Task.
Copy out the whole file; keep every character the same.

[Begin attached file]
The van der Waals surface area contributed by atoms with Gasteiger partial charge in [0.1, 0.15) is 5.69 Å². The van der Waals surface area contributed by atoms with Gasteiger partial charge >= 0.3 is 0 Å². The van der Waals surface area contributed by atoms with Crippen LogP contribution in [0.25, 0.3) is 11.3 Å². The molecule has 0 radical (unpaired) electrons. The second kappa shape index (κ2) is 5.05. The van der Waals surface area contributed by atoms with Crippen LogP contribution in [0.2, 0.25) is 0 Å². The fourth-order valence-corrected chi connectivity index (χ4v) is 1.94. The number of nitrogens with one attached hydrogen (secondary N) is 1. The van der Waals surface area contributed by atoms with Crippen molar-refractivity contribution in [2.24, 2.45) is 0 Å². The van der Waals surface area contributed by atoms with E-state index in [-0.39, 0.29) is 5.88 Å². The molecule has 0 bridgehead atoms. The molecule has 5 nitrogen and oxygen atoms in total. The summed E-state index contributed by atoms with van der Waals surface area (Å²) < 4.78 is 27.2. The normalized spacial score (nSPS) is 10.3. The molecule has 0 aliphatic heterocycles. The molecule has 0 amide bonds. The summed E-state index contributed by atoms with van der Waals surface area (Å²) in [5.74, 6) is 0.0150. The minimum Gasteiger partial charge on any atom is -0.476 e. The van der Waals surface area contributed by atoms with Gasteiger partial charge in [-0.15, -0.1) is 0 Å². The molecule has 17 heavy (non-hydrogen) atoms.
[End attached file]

The van der Waals surface area contributed by atoms with Gasteiger partial charge in [0.1, 0.15) is 5.69 Å². The van der Waals surface area contributed by atoms with Gasteiger partial charge >= 0.3 is 0 Å². The van der Waals surface area contributed by atoms with Crippen LogP contribution in [0.25, 0.3) is 11.3 Å². The molecule has 0 radical (unpaired) electrons. The second kappa shape index (κ2) is 5.05. The van der Waals surface area contributed by atoms with Crippen LogP contribution in [0.2, 0.25) is 0 Å². The fourth-order valence-corrected chi connectivity index (χ4v) is 1.94. The number of nitrogens with one attached hydrogen (secondary N) is 1. The van der Waals surface area contributed by atoms with Crippen molar-refractivity contribution in [2.24, 2.45) is 0 Å². The van der Waals surface area contributed by atoms with E-state index in [-0.39, 0.29) is 5.88 Å². The molecule has 0 bridgehead atoms. The molecule has 5 nitrogen and oxygen atoms in total. The summed E-state index contributed by atoms with van der Waals surface area (Å²) < 4.78 is 27.2. The normalized spacial score (nSPS) is 10.3. The molecule has 0 aliphatic heterocycles. The molecule has 0 amide bonds. The summed E-state index contributed by atoms with van der Waals surface area (Å²) in [5.74, 6) is 0.0150. The minimum Gasteiger partial charge on any atom is -0.476 e. The van der Waals surface area contributed by atoms with Gasteiger partial charge in [-0.15, -0.1) is 0 Å². The molecule has 17 heavy (non-hydrogen) atoms.